The police are on edge. This is the fourth gangster to be wheeled into the autopsy lab in fifteen days. He and the other victims have all been killed by a homemade weapon.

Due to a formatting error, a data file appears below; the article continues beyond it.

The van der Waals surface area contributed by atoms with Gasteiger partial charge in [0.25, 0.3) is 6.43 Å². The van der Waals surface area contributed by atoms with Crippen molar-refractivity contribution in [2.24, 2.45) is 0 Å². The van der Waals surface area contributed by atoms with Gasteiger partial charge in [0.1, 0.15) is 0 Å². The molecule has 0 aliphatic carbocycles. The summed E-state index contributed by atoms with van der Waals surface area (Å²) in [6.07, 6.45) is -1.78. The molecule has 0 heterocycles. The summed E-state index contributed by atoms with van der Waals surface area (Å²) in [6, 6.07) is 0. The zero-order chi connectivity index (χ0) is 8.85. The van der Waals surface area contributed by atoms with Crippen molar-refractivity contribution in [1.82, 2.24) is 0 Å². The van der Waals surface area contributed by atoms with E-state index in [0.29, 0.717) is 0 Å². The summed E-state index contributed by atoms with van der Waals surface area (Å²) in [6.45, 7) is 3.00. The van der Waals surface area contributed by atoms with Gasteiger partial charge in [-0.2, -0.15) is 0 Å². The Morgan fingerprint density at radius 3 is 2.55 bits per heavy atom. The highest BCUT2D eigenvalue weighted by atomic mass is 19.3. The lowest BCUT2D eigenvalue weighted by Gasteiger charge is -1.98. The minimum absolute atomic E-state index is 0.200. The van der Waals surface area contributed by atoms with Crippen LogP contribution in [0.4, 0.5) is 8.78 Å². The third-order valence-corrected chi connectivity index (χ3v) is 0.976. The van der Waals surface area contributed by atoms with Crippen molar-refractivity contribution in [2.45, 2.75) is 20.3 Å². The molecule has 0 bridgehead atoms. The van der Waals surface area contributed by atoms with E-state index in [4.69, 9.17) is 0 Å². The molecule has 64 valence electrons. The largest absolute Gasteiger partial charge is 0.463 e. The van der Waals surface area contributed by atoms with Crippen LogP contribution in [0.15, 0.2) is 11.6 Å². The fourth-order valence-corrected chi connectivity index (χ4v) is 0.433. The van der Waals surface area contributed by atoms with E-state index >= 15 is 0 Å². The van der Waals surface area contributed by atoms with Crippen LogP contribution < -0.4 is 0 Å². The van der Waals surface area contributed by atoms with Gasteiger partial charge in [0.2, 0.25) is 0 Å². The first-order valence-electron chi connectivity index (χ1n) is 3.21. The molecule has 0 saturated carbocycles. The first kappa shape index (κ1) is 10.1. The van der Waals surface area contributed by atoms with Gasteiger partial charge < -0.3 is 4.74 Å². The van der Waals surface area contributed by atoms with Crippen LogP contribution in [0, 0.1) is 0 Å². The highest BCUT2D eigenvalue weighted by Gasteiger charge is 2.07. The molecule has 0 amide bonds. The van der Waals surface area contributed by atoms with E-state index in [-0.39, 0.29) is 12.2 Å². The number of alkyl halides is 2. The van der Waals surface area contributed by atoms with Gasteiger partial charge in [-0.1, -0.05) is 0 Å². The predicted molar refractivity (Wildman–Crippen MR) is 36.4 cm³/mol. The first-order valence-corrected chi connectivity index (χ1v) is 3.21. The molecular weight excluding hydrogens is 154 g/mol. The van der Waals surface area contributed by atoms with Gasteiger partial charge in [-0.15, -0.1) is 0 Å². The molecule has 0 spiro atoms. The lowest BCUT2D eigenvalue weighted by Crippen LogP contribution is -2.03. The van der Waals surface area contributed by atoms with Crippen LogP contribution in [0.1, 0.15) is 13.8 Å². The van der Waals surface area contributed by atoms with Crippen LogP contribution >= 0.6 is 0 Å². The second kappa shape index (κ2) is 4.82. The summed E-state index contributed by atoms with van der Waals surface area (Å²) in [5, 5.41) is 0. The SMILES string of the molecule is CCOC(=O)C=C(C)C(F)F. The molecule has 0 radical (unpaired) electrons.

Lieutenant Bart, in charge of the investigation, has no clues about the person who the press is now calling the “Ferret” because of his ability to elude the law. “The Identikit portrait of the Ferret fits Mr. Everybody,” Bart says, admitting to his inability to break the case. Indeed, the Ferret is a simple locksmith who lives in the back of his little store with his wife and children. Gangster movies are his passion and he watches videos of them over and over. He dreams of joining the ranks, of owning magnificent cars and being surrounded by a bevy of gorgeous women. He’s ready to do anything to realize his dream. The series of murders result from his encounter with Don Enzio, a small-time hood. Enzio promises the Ferret that he’ll introduce him to a big boss, Don Salvador, so that the locksmith can join the gang. But in exchange, he must prove himself by killing a few irksome gangsters. The Ferret proves to be a clever and formidable accomplice, slipping in and out of sewers and subway tunnels after breaking their locks. On Don Anzio’s orders, and to the great displeasure of Don Salvador, he fulfills his contracts and bodies begin to pile up.